The Archbishop of Canterbury

 

BOB ABERNETHY, host: The Archbishop of Canterbury, George Carey, was in Washington this week giving a lecture at the College of Preachers at the National Cathedral. The subject was Jewish-Christian relations. Dr. Carey also called on President Bush and helped officiate at a worship service.

Dr. Carey leads the world’s 63 million Anglicans, more than two million of them American Episcopalians.

He is an evangelical who believes Christians should try to convert others so they can be saved. But should that be done with Jews, who already have their own covenant with God? If so, how?

The complexity of that was clear when the Archbishop and I sat down to talk.

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DR. GEORGE CAREY (Archbishop of Canterbury): I believe that every Christian has a duty, an obligation, to share his or her faith with others. What I’m very concerned about is the character of our witness, our sharing with [our] Jewish brothers and sisters. The character of our witness must be gentle, must be loving, must be understanding of what we owe to Judaism.

I would personally, normally, never take the first step, but I would wait for my Jewish friend to ask about the Christian faith. Then I would feel it would be right to share that faith with him.

ABERNETHY: But not to actively try to convert that person?

DR. CAREY: That is not my style, of course, but because I love my faith, I love my Lord, I want to share him with others. I would wait for opportunities when I can do that in the most appropriate way.

ABERNETHY: Archbishop, do you think salvation is available to Jews?

DR. CAREY: Salvation is given to us, I believe, through Jesus Christ, and that is why he said go into the world and preach the gospel, to share it with others. So that is available to everybody. The burden of my contention is that I believe that God has already a relationship with the Jewish people, so, therefore, it’s much more complex in the case of the Jews.

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ABERNETHY: Do you feel that unless Jews convert to Christianity they can not be saved?

DR. CAREY: No. I would not want to say that. We must approach it from a viewpoint of a cross, which for me is not a symbol of power — this cross is not a symbol of power, it’s a symbol of service, of suffering. And therefore is an invitation to Jews and everyone to consider the claims of Jesus Christ for yourself. And let’s walk together on a journey to serving other people in our world today.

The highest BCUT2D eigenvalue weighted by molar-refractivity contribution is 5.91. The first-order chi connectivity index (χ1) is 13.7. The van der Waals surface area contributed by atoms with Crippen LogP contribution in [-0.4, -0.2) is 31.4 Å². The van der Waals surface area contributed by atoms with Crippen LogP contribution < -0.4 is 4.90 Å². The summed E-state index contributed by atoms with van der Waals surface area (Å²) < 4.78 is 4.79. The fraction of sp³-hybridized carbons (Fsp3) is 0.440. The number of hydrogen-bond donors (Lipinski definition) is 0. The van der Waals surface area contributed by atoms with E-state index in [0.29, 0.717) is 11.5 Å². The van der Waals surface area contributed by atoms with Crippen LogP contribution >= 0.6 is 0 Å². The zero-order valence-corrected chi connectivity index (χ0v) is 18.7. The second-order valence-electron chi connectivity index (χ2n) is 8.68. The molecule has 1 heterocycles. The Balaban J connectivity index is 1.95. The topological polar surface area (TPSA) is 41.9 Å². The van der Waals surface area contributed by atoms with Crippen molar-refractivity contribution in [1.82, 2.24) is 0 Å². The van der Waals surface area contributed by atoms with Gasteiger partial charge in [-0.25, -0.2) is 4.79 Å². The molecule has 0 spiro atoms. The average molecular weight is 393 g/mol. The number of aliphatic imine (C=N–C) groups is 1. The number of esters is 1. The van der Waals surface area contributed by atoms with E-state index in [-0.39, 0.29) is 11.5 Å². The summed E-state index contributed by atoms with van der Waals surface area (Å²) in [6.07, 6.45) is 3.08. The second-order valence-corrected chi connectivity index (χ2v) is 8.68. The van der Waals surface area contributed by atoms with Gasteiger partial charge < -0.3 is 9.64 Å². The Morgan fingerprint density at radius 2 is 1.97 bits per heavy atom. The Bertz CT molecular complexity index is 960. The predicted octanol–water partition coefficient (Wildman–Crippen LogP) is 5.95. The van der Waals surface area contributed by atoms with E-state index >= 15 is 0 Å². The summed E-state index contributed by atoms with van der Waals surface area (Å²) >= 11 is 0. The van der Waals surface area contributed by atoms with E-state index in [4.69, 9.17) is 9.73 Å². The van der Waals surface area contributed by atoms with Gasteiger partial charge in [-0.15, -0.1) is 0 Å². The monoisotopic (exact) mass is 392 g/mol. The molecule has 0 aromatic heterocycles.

And if you want to follow him as Jesus of Nazareth, then no one will be more delighted than I. But I want to respect that I’ve got a lot to learn from you as well.

ABERNETHY: The Holocaust shattered the faith of many Jews. What do you say to Holocaust survivors and others who can not understand how a just God could have permitted the genocide?

DR. CAREY: I think that is the most awful, haunting question of all, of what theologians call theodicy. How can we account for God’s silence during the Holocaust? From a Christian point of view, there is something about the cross, which tells me what God is like, and that is He suffers with us. He was there in the Holocaust.

ABERNETHY: There has been so much anti-Semitism over the centuries. The charge commonly was that Jews killed Christ. What do you say about that?

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DR. CAREY: The first Christians all too easily assumed it was the Jewish race that put Jesus to death. I think that’s a bizarre interpretation. For me, it’s the human race, it was not the Jews who did that, it was us.

ABERNETHY: Would it be fair to say that we have irreconcilable differences over the question of who Jesus was?

DR. CAREY: Yes.

ABERNETHY: But we have so much in common, we just need to get on with things and do what we can together?

DR. CAREY: The person of Jesus Christ is the very heart of it. I regard Jesus Christ as the way to the Father. As the human face of God. And the Jew would look at that person differently. The Jew may well respect Jesus as a faithful Jew even. But I don’t think we need to actually say there are irreconcilable differences, and we walk away from one another. Let’s see how far we can travel together, walk together, understand one another better, and share a responsibility for the world in which we live.

ABERNETHY: Archbishop, as you look at the broad trends in the world, how do you think the tide is running between a religious view of the world and secularism?

DR. CAREY: I’m quite worried about the state of our world. I think [in] the Western world, particularly, we’ve gone far more for lifestyle and less for life substance. There is so much brokenness, broken relationships; substance of life and what really makes for good living — of justice and peace and holiness of life — these things are seen to be rather contemptible.

And I think the religious way of looking at things has still a vital role to play in our society. Therefore, our churches must recover their vigor in proclaiming a clear faith for people today. But not a simplistic faith, a faith actually that can be intellectually satisfying as well.

ABERNETHY: Last week, Dr. Carey celebrated his 10th anniversary as Archbishop of Canterbury.